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(Faoii Onn Special Cobkespoxdekt.] AUSTRALIAN TRADE WITH GERMANY 1 . Quite a fair amount of Germany's money. Which is a factor which will go a very lon<j way in deciding the issue of the present war, conies from tha pockets of Außtralians. Jhe ladies of Use Commonwealth have be?u specially good friends of Germany in this respect- By far ihs greater number; of corsets sold ;:i Australia are from the hands of German firms and their agents. Cotton and thread, as well as socks and stockings, come from the same country Glove* are almost exclusively supplied from there. "\Vool!e;. and cotton underwear fair men, women, and children has also provided huge profits for German manufacturers, while it is "said that women's oats and skirts and overcoats, a!! (German-made, go .mi. la Australia by tens of thousands every year. THE STORY OF THE "PHANTOM ARMY. - ' Tht-re lms hewn a very persistent rumor -"e the past three weeks all over England that ;t huge body of Russian troops are being' transported from Archangel to the north of sjcollaiid and to Wales,"and thence across England by rail, en route, for France, to join (he Allies against the Germans in the western scat, of war. The moat circumstantial details of this progress have been repeated from mouth to mouth, but the Press Bureau has declared ilio report to be ridiculoW Still ihe rumor grows Perhaps the wish is lather io the thought, or perhaps there is really something in it a;ter all. The newspaper?, however, still contradict it. But '-we have almost grown in disregard the reports in the newspapers. Almost everything- that is published is with such reserve and qualification, and expressed unwillingness to vouch ■for same, thai wc hardly care to believe anything we are told. FUTURE EFFECTS OF THE WAR OX j OUR NEWSPAPERS. We may expect by the time the war Is over to read item-; of news like Ibis: "The sun rose yesterday morning and <set in the •evening-. (The above is reported with the utmost, reserve. The Press Bureau doe* not object to its publication, but takes no responsibility, having received no official confirmation of the fact.]" Great complaints are still being- in England that while the German Government are feeding; the whole world's Press, with extraordinary zeal, the news fa great deal of which is absurdly and maliciously false, and calculated to a dangerous feeling against Great Britain), the British Government are steadily and consistently suppressing news. Almost all we hear is sent us from Paris, from Italy, or from Holland, and is only published with the strictest reserve. Even the important speeches- in (lie House cf Commons by Mr Asquith and Sir Edward Grey are said to have been delayed for days before being cabled abroad, and Then only after being striotly censored. •• The censorship is worked in an entirely wron{r spirit,'' is the outspoken complaint of the Press. The public find it impossible to understand it, and the effect produced in England is decidedly unfortunate. All that wo really do know from the Home authorities is that they arc clamoring for hundreds of thousands of fresh troops and millions more money. ' THE WONDERS OP RECRUITING. While tha war authorities in England are clamoring for men, and the suffragettes a-ro offering white feathers to men who for rea-Bi-us of their own have not enlisted, several men who have presented themselves are most indignant at not being accepted. One of these hod been practically born with a rifle in his hand and had devoted his life to rifle-shooting, having written several books on the fcubject. But he was refused because hj» was a few months beyond the age. Another really within the age for enlistment, but in his enthusiasm to tske part in a iprevicus war, when lie was only 16 years old, !:o then overstated his age, and tutce.cdcd in seeing a goocl deal of active .service. But. now, although actually he is not to.i old to seive, his official record as a soldier is against him, fcr his papers sho-.v that he beyond the age, and they mufet ho " taken as correct." So a practised ioldicr i« going- to waste. Another man who for the pistil years has been timber-felling .in (lie wilds of ihe colonics, aiid has learnt to put up wiili all kinds of hardship and fatigue, w.:r, refused because his. constitution wes reported to be unfit to stand the hardships of soldiering! DON'T FORGET AUSTRALIA. yesterday wo heard that the Canadian confimrenf had arrived in Englaud, and tilf't 70.000 Indians were on their way- We. hav« heard and rejoiced that the Australian troops ere coming too, but ihere is not a Jittls danger of the Canadian spirit absolutely fwainpmer the Australian. One. can buy (ho British, "Belgian, French, Russian, Montenegrin, -Servian and Japanese flags for a penny eac!) by the thousand at every street cornar in Louden, but the Australian national flag is o-ilv occasionally procurable in -thn shop? at a'higher figure. A great National Ballet: just been produced at the Empire in London, which giorifie* the other nations joining with Great Britain in the war, bu. quite ignores the heVp of ihe Overseas Dominions. It is only fair to my ilin.t J lia v o seen in at least three of London* daily newspapers a. pretest against (Ins action. Now i.l eettaiuh- ihe fiino to rrniin.l the. Homeland that Australia is a worth'.- psrt of t'.ii Empire, :-nd that, *h? is actin* wcrthily. September 11.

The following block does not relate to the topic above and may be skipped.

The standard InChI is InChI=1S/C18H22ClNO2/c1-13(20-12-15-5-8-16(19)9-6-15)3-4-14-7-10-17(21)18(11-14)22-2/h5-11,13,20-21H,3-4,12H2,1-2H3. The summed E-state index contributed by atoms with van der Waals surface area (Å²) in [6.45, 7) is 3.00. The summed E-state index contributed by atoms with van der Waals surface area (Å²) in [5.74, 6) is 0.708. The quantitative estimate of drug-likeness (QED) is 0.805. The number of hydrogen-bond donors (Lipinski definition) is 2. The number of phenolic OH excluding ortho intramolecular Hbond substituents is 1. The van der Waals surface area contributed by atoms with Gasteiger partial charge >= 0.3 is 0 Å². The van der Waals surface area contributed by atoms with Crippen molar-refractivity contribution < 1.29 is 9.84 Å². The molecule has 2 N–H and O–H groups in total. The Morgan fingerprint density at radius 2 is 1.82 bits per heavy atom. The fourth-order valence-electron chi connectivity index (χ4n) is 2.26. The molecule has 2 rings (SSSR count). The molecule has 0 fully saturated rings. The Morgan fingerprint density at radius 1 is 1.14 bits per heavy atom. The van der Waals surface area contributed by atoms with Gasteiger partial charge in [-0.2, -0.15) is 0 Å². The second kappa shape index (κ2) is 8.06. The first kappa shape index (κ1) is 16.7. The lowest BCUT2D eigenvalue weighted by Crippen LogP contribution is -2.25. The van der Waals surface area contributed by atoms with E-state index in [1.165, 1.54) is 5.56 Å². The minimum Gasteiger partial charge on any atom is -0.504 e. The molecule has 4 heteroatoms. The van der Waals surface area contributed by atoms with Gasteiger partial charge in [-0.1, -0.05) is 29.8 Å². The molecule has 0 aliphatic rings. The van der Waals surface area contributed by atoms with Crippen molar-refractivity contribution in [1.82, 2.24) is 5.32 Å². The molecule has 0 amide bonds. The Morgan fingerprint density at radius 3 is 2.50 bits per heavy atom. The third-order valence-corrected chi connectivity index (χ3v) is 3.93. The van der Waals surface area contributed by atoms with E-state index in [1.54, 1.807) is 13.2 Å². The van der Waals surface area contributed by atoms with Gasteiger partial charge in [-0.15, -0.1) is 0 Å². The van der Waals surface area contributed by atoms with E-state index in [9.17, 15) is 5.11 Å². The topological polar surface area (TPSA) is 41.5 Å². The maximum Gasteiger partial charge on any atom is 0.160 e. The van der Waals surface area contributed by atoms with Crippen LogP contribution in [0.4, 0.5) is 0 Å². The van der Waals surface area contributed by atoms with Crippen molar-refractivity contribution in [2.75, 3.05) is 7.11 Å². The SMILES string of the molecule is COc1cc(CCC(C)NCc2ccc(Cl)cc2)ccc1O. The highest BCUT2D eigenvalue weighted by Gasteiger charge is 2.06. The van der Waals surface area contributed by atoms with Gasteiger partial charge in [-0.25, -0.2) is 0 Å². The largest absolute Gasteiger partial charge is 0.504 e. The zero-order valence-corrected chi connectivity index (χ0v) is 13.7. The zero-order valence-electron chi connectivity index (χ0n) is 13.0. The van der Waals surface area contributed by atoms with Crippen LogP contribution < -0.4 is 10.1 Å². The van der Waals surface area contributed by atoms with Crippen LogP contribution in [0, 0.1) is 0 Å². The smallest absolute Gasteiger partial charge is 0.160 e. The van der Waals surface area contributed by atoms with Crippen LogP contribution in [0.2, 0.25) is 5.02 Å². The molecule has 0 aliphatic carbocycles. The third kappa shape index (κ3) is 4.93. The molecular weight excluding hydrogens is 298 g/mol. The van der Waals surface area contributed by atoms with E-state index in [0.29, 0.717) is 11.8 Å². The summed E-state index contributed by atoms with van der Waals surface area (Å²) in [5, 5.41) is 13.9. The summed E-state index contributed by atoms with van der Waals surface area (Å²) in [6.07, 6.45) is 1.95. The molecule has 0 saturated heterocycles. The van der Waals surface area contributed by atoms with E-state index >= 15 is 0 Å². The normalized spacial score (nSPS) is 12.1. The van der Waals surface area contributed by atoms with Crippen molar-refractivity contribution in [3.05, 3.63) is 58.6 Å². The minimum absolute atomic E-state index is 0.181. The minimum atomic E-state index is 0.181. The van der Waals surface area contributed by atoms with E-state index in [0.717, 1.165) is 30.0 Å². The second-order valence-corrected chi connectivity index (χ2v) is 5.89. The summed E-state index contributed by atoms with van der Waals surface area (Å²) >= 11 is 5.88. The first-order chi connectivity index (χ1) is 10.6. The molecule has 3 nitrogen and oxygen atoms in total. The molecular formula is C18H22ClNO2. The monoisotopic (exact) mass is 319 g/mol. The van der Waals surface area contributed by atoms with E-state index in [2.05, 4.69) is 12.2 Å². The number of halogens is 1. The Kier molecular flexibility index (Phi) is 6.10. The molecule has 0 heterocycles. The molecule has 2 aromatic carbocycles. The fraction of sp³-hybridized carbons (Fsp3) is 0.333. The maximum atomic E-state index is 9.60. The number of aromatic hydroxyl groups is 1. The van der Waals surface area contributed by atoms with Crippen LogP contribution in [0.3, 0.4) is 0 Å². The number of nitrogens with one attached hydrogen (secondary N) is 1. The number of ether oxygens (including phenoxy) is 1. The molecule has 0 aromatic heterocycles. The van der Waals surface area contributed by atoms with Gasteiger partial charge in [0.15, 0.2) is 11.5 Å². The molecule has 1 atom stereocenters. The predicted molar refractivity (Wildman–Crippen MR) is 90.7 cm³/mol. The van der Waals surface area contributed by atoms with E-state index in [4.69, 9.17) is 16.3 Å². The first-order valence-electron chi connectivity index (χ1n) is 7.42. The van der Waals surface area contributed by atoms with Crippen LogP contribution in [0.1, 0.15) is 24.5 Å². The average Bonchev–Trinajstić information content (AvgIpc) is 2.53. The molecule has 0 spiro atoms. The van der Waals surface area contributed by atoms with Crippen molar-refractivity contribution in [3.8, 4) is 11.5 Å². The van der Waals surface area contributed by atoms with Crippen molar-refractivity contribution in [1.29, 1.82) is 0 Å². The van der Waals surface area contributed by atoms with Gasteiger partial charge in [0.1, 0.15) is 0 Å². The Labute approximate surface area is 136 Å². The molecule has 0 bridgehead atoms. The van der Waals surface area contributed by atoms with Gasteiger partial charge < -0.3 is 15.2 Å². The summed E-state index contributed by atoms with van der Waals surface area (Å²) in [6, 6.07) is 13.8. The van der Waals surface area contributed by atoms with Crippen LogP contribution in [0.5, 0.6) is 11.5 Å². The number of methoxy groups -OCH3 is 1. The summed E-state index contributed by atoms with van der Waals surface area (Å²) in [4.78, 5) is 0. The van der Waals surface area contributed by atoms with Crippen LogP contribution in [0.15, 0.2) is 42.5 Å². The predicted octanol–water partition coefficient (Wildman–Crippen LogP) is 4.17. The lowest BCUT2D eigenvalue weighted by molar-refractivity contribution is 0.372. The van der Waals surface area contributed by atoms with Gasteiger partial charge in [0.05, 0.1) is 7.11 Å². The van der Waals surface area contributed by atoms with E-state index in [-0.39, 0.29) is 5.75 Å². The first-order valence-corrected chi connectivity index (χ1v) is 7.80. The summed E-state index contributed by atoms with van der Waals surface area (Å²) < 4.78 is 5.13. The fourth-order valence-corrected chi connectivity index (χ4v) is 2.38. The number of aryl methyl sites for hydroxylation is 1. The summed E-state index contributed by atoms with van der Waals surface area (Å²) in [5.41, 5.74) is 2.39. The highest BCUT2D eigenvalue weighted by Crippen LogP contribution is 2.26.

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A LONDON LETTER, Evening Star, Issue 15633, 26 October 1914

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A LONDON LETTER Evening Star, Issue 15633, 26 October 1914